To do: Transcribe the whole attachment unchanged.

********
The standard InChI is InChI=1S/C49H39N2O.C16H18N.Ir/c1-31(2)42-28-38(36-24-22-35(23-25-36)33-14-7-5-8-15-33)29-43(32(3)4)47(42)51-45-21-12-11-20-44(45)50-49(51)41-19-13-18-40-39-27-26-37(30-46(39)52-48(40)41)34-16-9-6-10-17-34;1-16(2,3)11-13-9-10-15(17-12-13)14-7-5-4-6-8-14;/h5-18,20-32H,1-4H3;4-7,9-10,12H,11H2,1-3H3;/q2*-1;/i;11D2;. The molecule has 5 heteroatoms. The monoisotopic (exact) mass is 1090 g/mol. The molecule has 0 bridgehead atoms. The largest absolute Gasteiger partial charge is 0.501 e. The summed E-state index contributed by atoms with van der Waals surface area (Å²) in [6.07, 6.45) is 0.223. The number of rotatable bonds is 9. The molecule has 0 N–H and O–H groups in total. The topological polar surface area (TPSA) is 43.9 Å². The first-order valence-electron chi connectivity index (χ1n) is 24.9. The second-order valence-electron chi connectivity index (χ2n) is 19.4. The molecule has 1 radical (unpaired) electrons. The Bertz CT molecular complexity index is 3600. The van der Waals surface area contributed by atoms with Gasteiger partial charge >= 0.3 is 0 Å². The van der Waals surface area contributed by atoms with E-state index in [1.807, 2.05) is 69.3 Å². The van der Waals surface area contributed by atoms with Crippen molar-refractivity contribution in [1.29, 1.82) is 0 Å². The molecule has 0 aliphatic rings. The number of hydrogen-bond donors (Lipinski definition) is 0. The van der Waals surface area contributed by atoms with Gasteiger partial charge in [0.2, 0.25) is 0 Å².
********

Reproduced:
The standard InChI is InChI=1S/C49H39N2O.C16H18N.Ir/c1-31(2)42-28-38(36-24-22-35(23-25-36)33-14-7-5-8-15-33)29-43(32(3)4)47(42)51-45-21-12-11-20-44(45)50-49(51)41-19-13-18-40-39-27-26-37(30-46(39)52-48(40)41)34-16-9-6-10-17-34;1-16(2,3)11-13-9-10-15(17-12-13)14-7-5-4-6-8-14;/h5-18,20-32H,1-4H3;4-7,9-10,12H,11H2,1-3H3;/q2*-1;/i;11D2;. The molecule has 5 heteroatoms. The monoisotopic (exact) mass is 1090 g/mol. The molecule has 0 bridgehead atoms. The largest absolute Gasteiger partial charge is 0.501 e. The summed E-state index contributed by atoms with van der Waals surface area (Å²) in [6.07, 6.45) is 0.223. The number of rotatable bonds is 9. The molecule has 0 N–H and O–H groups in total. The topological polar surface area (TPSA) is 43.9 Å². The first-order valence-electron chi connectivity index (χ1n) is 24.9. The second-order valence-electron chi connectivity index (χ2n) is 19.4. The molecule has 1 radical (unpaired) electrons. The Bertz CT molecular complexity index is 3600. The van der Waals surface area contributed by atoms with Gasteiger partial charge >= 0.3 is 0 Å². The van der Waals surface area contributed by atoms with E-state index in [1.807, 2.05) is 69.3 Å². The van der Waals surface area contributed by atoms with Crippen molar-refractivity contribution in [1.29, 1.82) is 0 Å². The molecule has 0 aliphatic rings. The number of hydrogen-bond donors (Lipinski definition) is 0. The van der Waals surface area contributed by atoms with Gasteiger partial charge in [0.2, 0.25) is 0 Å².